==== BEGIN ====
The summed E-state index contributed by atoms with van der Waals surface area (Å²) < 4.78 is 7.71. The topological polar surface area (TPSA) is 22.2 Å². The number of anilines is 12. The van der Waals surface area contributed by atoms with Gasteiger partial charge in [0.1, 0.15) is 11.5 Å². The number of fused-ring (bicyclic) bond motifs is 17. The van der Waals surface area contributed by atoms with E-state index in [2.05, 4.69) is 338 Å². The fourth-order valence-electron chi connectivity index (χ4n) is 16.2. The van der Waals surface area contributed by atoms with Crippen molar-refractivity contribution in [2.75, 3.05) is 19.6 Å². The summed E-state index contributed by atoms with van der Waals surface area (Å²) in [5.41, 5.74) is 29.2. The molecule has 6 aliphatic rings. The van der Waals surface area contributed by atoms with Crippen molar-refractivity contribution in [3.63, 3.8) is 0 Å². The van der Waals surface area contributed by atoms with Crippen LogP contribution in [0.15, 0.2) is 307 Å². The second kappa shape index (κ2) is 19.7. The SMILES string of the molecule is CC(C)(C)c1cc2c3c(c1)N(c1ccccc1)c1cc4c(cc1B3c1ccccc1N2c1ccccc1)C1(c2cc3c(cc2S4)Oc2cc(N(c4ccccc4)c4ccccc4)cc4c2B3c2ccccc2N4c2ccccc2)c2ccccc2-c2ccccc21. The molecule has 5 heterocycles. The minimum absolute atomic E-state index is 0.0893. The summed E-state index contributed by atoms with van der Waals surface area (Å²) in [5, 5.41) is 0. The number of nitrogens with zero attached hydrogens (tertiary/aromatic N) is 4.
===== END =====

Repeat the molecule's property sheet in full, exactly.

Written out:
The summed E-state index contributed by atoms with van der Waals surface area (Å²) < 4.78 is 7.71. The topological polar surface area (TPSA) is 22.2 Å². The number of anilines is 12. The van der Waals surface area contributed by atoms with Gasteiger partial charge in [0.1, 0.15) is 11.5 Å². The number of fused-ring (bicyclic) bond motifs is 17. The van der Waals surface area contributed by atoms with E-state index in [2.05, 4.69) is 338 Å². The fourth-order valence-electron chi connectivity index (χ4n) is 16.2. The van der Waals surface area contributed by atoms with Crippen molar-refractivity contribution in [2.75, 3.05) is 19.6 Å². The summed E-state index contributed by atoms with van der Waals surface area (Å²) in [5.41, 5.74) is 29.2. The molecule has 6 aliphatic rings. The van der Waals surface area contributed by atoms with Crippen molar-refractivity contribution in [3.63, 3.8) is 0 Å². The van der Waals surface area contributed by atoms with Crippen LogP contribution in [0.15, 0.2) is 307 Å². The second kappa shape index (κ2) is 19.7. The SMILES string of the molecule is CC(C)(C)c1cc2c3c(c1)N(c1ccccc1)c1cc4c(cc1B3c1ccccc1N2c1ccccc1)C1(c2cc3c(cc2S4)Oc2cc(N(c4ccccc4)c4ccccc4)cc4c2B3c2ccccc2N4c2ccccc2)c2ccccc2-c2ccccc21. The molecule has 5 heterocycles. The minimum absolute atomic E-state index is 0.0893. The summed E-state index contributed by atoms with van der Waals surface area (Å²) in [5, 5.41) is 0. The number of nitrogens with zero attached hydrogens (tertiary/aromatic N) is 4.